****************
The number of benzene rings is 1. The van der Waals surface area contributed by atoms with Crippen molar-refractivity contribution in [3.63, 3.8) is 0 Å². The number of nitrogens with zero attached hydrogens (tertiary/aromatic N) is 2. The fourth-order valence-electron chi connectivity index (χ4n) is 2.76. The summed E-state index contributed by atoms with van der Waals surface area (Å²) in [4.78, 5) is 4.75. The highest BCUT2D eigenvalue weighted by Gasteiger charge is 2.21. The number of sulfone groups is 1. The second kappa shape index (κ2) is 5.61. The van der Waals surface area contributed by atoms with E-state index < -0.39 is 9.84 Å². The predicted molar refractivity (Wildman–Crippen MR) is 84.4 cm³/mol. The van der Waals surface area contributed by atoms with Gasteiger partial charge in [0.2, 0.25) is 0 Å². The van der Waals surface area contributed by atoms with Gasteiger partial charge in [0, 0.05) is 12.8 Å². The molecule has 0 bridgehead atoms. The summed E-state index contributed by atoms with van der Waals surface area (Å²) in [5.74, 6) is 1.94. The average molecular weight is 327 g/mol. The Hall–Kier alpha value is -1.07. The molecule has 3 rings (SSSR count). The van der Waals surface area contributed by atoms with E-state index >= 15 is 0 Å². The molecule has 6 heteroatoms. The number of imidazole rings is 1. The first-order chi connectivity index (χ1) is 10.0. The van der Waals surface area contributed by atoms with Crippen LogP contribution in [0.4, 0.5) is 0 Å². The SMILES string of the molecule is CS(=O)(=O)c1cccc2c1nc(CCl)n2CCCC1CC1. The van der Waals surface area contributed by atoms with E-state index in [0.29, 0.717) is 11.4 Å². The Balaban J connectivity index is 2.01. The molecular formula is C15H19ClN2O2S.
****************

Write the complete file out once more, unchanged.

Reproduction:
The number of benzene rings is 1. The van der Waals surface area contributed by atoms with Crippen molar-refractivity contribution in [3.63, 3.8) is 0 Å². The number of nitrogens with zero attached hydrogens (tertiary/aromatic N) is 2. The fourth-order valence-electron chi connectivity index (χ4n) is 2.76. The summed E-state index contributed by atoms with van der Waals surface area (Å²) in [4.78, 5) is 4.75. The highest BCUT2D eigenvalue weighted by Gasteiger charge is 2.21. The number of sulfone groups is 1. The second kappa shape index (κ2) is 5.61. The van der Waals surface area contributed by atoms with E-state index < -0.39 is 9.84 Å². The predicted molar refractivity (Wildman–Crippen MR) is 84.4 cm³/mol. The van der Waals surface area contributed by atoms with Gasteiger partial charge in [0.2, 0.25) is 0 Å². The van der Waals surface area contributed by atoms with Gasteiger partial charge in [0, 0.05) is 12.8 Å². The molecule has 0 bridgehead atoms. The summed E-state index contributed by atoms with van der Waals surface area (Å²) in [5.74, 6) is 1.94. The average molecular weight is 327 g/mol. The Hall–Kier alpha value is -1.07. The molecule has 3 rings (SSSR count). The van der Waals surface area contributed by atoms with E-state index >= 15 is 0 Å². The molecule has 6 heteroatoms. The number of imidazole rings is 1. The first-order chi connectivity index (χ1) is 10.0. The van der Waals surface area contributed by atoms with Crippen LogP contribution in [0.4, 0.5) is 0 Å². The SMILES string of the molecule is CS(=O)(=O)c1cccc2c1nc(CCl)n2CCCC1CC1. The van der Waals surface area contributed by atoms with E-state index in [0.29, 0.717) is 11.4 Å². The Balaban J connectivity index is 2.01. The molecular formula is C15H19ClN2O2S.